HAVANA – Cuba has a tuberculosis rate of just 6.2 cases in every 100,000 inhabitants, and seeks to become the first Latin American country to eliminate the disease entirely by applying a plan proposed by the World Health Organization, or WHO, for nations where the illness has a scant presence, official media reported Saturday.
The Caribbean country detects an average of around 600 cases of TB annually, which puts it “in a position to take up the challenge” proposed by the WHO in 2014, according to Lourdes Suarez, a director of the Public Health Ministry, or Minsap, as cited in a front-page article of the state daily Juventud Rebelde.
The coordinator of Minsap’s National Tuberculosis and Acute Respiratory Infections Program said that to achieve the total elimination of this illness, the island needs to “develop accelerated preventive procedures that will allow the disease to be eliminated up to the year 2035.”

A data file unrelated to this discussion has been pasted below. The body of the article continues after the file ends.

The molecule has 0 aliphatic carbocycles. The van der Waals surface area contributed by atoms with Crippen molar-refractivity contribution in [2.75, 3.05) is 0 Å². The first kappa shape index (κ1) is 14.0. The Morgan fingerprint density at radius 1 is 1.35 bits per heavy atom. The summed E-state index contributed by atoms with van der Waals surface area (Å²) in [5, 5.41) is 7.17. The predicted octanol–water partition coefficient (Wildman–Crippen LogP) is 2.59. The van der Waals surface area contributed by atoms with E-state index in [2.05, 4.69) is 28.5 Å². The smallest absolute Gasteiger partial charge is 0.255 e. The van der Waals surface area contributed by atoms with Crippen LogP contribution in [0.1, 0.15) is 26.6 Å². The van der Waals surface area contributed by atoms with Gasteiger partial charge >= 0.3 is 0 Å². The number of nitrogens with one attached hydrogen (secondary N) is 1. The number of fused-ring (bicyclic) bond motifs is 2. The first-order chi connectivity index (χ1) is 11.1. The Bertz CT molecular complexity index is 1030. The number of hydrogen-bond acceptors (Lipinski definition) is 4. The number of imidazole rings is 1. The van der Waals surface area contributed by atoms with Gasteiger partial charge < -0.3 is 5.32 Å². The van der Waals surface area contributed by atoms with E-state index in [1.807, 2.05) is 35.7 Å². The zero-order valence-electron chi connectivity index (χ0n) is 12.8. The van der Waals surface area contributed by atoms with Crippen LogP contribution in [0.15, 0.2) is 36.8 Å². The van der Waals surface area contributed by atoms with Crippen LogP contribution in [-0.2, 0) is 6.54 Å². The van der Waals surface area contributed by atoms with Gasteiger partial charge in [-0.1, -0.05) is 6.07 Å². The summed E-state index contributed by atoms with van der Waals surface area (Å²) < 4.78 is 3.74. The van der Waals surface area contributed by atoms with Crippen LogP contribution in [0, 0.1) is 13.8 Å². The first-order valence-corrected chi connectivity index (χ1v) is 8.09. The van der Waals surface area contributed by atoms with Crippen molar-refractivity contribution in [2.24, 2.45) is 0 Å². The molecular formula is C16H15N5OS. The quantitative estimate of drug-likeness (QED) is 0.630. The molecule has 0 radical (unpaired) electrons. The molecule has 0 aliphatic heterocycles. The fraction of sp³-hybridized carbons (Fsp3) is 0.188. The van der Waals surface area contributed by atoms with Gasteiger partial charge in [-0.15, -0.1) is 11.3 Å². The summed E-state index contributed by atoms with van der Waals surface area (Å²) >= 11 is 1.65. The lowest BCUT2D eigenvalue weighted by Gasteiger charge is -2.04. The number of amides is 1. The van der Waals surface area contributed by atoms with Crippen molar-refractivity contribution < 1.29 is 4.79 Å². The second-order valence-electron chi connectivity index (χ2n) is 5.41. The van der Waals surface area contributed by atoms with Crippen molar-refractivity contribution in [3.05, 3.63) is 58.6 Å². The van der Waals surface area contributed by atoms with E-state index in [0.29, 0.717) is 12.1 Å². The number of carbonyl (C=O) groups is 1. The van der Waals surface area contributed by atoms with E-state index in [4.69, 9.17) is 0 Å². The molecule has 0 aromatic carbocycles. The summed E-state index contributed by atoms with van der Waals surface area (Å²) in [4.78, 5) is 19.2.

To meet that challenge, the country plans to step up the “social mobility and community participation” in an active search for cases among “vulnerable groups” such as senior citizens and people who have or had contact with sick patients, and on whom tests will be performed and “preventive treatment” applied.
Suarez said that to achieved the goals set by the WHO, it is “essential” to improve the technology for a “rapid and opportune diagnosis” of tuberculosis at community polyclinics, because that will make it possible “to prescribe timely treatment and cut the chain of transmission as soon as possible.”
The specialist said the illness is highly contagious but that it can be diagnosed very early on and that it should not “compromise” the health of the Cuban people if they are “kept informed” and comply with the prevention and treatment procedures for which Cuba “must allocate the necessary resources.”
In observance this week of World Tuberculosis Day, the WHO asked that governments, communities, civil society and the private sector “unite to put an end” to this disease.
WHO figures show that in 2013 the incidence of tuberculosis in the region was 29 cases for every 100,000 inhabitants, but that ending the epidemic once and for all requires a rate of less than 10 cases in every 100,000 inhabitants.